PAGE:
Let us take this time to grieve for this innocent child and refuse to let anger and hatred consume us.
The terror and tragedy of events in Brussels today requires that we pause and reflect on the horror and pray for those who were injured or killed. I have had Rabbi Menachem Creditor’s rendition of Psalm 89 playing over and over in my head in an attempt to reassure myself that we will get through this too.
Rabbi Creditor adapted a phrase from Psalm 89, Olam Chesed Yibaneh, in response to the birth of his daughter in the immediate aftermath of 9/11. He translates the line as: “You will build this world with love.”
We are charged, or maybe implored, to engage in the creating of a place where we care for each other, embracing each other instead of permitting hate or fear to separate each other.
Yet again a terror attack claimed the lives of 14 this time in San Bernadino California. We enter another Shabbat bloodied and battered seeking solace. But unfortunately this respite in our sanctuary cannot shield us any longer and Shabbat is buckling under the pressure.
Each time there is a horrific mass shooting and we do not demand action to curb gun violence in this country, we abet the violation of Shabbat. We cannot retreat into a passive wish for peace, rest and the restorative nature of Shabbat when we know that the new week will likely contain another ghastly act of violence, which might have been prevented if our society took thoughtful deliberate action to stem the tide. It is in our hands. Only we can create a climate where inaction is unacceptable and we demand better laws and enforcement to protect ourselves.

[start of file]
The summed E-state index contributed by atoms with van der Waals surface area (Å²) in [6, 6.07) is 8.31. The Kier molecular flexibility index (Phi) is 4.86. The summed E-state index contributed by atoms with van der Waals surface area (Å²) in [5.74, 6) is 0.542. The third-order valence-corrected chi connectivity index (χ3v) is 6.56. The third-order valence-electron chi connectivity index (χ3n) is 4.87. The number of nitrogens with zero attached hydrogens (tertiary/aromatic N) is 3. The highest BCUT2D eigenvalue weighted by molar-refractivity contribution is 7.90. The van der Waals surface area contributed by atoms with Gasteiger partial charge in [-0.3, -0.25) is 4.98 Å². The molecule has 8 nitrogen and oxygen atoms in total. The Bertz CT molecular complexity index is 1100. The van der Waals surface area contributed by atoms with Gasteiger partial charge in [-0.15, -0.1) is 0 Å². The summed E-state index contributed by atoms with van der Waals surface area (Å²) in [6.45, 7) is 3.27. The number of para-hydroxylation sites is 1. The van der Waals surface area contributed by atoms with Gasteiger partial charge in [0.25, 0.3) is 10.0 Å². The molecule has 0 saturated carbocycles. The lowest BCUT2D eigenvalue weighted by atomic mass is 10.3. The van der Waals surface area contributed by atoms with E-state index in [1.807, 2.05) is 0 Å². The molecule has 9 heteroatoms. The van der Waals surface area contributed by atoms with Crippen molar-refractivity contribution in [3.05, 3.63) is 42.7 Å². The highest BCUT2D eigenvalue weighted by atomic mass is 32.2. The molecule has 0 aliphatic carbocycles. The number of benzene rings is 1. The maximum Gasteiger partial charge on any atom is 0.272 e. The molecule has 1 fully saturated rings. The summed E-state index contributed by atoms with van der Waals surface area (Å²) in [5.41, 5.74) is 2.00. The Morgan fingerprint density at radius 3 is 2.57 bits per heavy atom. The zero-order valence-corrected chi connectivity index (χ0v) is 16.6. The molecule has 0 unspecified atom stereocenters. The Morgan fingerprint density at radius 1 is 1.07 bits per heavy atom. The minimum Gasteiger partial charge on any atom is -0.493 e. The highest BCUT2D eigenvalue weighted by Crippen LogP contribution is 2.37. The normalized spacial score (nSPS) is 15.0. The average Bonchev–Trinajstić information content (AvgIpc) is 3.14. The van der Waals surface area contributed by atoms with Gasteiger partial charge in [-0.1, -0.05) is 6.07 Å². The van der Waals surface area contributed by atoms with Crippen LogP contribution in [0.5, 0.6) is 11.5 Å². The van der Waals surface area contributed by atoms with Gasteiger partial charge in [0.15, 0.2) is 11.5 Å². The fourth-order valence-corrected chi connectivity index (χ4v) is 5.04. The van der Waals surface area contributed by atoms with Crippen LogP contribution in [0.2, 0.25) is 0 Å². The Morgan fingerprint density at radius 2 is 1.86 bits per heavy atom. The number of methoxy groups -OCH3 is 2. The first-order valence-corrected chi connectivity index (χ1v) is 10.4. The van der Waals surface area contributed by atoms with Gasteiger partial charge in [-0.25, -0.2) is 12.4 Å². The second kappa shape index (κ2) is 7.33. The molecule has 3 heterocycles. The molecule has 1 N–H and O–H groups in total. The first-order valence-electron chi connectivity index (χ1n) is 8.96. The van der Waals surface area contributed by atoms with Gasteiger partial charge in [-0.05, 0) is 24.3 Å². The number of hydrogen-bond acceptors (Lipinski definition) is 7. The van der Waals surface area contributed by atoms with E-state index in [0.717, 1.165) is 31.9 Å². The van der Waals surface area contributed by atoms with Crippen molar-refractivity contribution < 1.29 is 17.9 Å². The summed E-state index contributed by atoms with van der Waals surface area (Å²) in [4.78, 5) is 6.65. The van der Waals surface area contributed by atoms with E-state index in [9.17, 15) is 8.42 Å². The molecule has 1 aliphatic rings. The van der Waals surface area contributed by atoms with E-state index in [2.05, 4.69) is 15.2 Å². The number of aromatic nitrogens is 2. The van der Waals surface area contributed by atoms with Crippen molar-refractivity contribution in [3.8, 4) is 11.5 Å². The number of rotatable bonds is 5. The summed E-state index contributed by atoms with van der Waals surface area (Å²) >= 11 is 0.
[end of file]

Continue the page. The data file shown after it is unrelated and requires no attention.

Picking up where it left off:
I listened with great sadness the interviews of members of Congress who carefully parsed words lauding the 1930s ban on automatic weapons, but claiming restrictions on semi-automatic assault weapons would take away the right to own handguns and shotguns. Our illustrious Senate opposed the elimination of gun law loopholes that permit people on a Terrorist Watch list to buy guns ostensibly because the watch list itself may not be carefully enough defined. They tell us that exemptions and loopholes in the laws to buy weapons and ammunition remain in force because any more control becomes a defacto revocation of the Second Amendment. These arguments say that routine carnage is the price we need to be willing to pay to live in the United States. That is unacceptable. We must require change including: